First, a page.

Some ag sources are calling the losses in some areas “catastrophic”. And, with the typical restraint seen in many on-line news sources, some are already prophesying a “beerpocalypse.” A note on the Probrewer forum, however, gives a slightly more sober assessment. Given that there are barley stocks left over from last year’s good crop, and at least some barley can likely be purchased from Canada (or perhaps elsewhere), the worst case scenarios are unlikely to unfold. A shortage of malt, for example, is unlikely. However, be prepared for malt and beer prices to go up.

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Do Clone Recipes Produce Clone Brews?


Cloned sheep

There are an abundance of homebrew clone recipes in the homebrewing literature. (We even have a couple on our site. See the links at the bottom of this article.) These purport to give you a recipe that will produce a beer that tastes like the commercial example. But can you really brew a clone brew by following a homebrew clone recipe?

The short answer is that it is highly unlikely. I am not saying this to be needlessly contrarian, nor to disparage the skills of homebrewers. It’s simply is a fact that a clone brew recipe is highly unlikely to produce an exact clone of its intended brew. However, if we carefully examine why this is, we can get on the path to actually brewing a very respectable clone brew – if that’s what we wish — or simply to become better homebrewers who are more aware of the sources of variation in beer.

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Clarity Ferm Experiment, by Chris Hamilton (III: Results)

Screen Shot 2014-09-03 at 3.27.53 PMThis is the final installment of the series on the efficacy Clarity Ferm, the enzyme that purports to produce gluten-free beer, from Dr. Chris Hamilton of Hillsdale College. The series began on Wednesday. Yesterday’s installment described the two sets of experiments. In the first, differing amounts of Clarity Ferm were used to treat different aliquots of cream ale. In the second, different mash schedules were used to produce a stout. Clarity Ferm was added to half of the stouts. The idea was to test if a step mash — that contained a “protein rest” — would lower gluten levels by itself or in conjunction with Clarity Ferm. Here are the results. Hear an interview and tasting of samples on Basic Brewing Radio – September 4, 2014.

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Clarity Ferm Experiment, by Chris Hamilton (Part II: Experiments)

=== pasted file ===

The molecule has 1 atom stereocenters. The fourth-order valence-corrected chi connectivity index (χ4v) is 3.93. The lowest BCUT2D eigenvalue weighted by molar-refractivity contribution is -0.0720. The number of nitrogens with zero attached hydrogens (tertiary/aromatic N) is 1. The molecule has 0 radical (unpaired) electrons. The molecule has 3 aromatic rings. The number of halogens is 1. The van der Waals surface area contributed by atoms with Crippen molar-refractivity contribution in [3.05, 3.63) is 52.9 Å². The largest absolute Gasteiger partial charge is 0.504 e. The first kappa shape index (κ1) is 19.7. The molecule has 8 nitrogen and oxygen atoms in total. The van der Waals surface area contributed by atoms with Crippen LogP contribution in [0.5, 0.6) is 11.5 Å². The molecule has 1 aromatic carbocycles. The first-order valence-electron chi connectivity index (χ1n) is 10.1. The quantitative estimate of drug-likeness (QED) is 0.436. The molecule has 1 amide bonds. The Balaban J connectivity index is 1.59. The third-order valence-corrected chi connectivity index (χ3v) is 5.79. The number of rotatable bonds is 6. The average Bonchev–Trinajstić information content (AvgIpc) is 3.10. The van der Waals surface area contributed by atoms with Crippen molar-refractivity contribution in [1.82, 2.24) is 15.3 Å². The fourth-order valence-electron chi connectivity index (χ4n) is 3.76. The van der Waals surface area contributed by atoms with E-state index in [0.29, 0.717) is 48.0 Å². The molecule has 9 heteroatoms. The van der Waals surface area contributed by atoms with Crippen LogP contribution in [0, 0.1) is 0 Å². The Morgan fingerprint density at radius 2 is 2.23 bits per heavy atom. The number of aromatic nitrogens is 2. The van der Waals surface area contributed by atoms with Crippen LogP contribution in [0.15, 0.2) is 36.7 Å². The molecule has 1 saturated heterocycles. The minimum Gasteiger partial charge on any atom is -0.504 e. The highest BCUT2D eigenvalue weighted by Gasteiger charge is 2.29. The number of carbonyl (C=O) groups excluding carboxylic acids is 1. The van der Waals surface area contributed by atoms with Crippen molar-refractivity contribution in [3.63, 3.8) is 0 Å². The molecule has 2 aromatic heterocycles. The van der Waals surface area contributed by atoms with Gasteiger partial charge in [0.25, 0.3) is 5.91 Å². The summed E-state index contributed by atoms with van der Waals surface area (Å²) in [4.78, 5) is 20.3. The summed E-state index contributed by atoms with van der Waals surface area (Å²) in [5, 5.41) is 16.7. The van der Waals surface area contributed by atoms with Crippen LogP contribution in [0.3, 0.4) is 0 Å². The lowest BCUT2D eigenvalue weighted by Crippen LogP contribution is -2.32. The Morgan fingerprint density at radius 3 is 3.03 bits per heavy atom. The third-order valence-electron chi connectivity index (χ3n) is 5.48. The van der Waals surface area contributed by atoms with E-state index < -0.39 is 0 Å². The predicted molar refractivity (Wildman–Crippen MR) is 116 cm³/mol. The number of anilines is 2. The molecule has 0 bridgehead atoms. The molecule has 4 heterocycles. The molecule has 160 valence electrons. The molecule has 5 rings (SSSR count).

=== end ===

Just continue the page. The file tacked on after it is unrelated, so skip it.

This is the second part of a 3-part article, by Chris Hamilton of Hillsdale College, examining experimentally if Clarity Ferm reduces gluten in homebrewed beer. The introduction was posted yesterday and the results will be posted tomorrow. Hear an interview and tasting of samples on Basic Brewing Radio – September 4, 2014.


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TheRIDASCREEN® Gliadin competitive kit from R-Biopharm.

The overall goal of these experiments is to determine if Clarity Ferm does indeed reduce the level of gluten and related proteins and peptides to acceptable levels. The first set of experiments was done to determine the amount of Clarity Ferm needed to reduce the gluten to acceptable levels. The second set of experiments was done with a different beer and all trials done in triplicate as the additional variable of differing mash conditions was used to determine if a protein rest would aid in gluten reduction.

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Clarity Ferm Experiment, by Chris Hamilton (Part I: Intro)

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Figure 1: Simplified structures of two peptides. The top peptide is made from three alanines, and on the bottom is the peptide alanine-proline-alanine. The peptide bonds are shown in red.

This is the first part in a 3-part series, written by Chris Hamilton of Hillsdale College. The second and third parts will be posted tomorrow (Thursday) and the next day (Friday). Hear an interview and tasting of samples on Basic Brewing Radio – September 4, 2014.


Gluten is a popular topic lately when it comes to food and beer, both due to an increased awareness of Celiac disease and popular diets which eschew any gluten containing food or beverages. Chris Colby wrote the article, Gluten and Brewing, back in November of 2013 that summarizes many of the challenges in brewing a gluten-free beer. The part of gluten and hordein (the barley equivalent of gluten) that can cause problems for some people is the protein gliadin.